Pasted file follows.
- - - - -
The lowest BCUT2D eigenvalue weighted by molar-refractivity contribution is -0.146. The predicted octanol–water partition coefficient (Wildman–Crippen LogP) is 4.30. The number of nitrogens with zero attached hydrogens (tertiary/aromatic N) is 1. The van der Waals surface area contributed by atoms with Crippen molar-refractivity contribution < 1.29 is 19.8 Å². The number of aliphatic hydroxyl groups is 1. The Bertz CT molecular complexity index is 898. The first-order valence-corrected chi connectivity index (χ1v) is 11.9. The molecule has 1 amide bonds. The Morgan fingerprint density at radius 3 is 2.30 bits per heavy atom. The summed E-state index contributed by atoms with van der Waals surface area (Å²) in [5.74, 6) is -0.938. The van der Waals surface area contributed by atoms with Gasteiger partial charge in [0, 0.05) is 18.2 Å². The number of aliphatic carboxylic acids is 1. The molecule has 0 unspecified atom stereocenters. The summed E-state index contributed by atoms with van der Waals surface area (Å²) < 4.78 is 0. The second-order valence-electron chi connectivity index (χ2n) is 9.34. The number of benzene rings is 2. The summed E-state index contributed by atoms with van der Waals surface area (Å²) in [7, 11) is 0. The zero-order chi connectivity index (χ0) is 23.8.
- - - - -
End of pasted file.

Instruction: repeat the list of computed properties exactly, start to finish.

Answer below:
The lowest BCUT2D eigenvalue weighted by molar-refractivity contribution is -0.146. The predicted octanol–water partition coefficient (Wildman–Crippen LogP) is 4.30. The number of nitrogens with zero attached hydrogens (tertiary/aromatic N) is 1. The van der Waals surface area contributed by atoms with Crippen molar-refractivity contribution < 1.29 is 19.8 Å². The number of aliphatic hydroxyl groups is 1. The Bertz CT molecular complexity index is 898. The first-order valence-corrected chi connectivity index (χ1v) is 11.9. The molecule has 1 amide bonds. The Morgan fingerprint density at radius 3 is 2.30 bits per heavy atom. The summed E-state index contributed by atoms with van der Waals surface area (Å²) in [5.74, 6) is -0.938. The van der Waals surface area contributed by atoms with Gasteiger partial charge in [0, 0.05) is 18.2 Å². The number of aliphatic carboxylic acids is 1. The molecule has 0 unspecified atom stereocenters. The summed E-state index contributed by atoms with van der Waals surface area (Å²) < 4.78 is 0. The second-order valence-electron chi connectivity index (χ2n) is 9.34. The number of benzene rings is 2. The summed E-state index contributed by atoms with van der Waals surface area (Å²) in [7, 11) is 0. The zero-order chi connectivity index (χ0) is 23.8.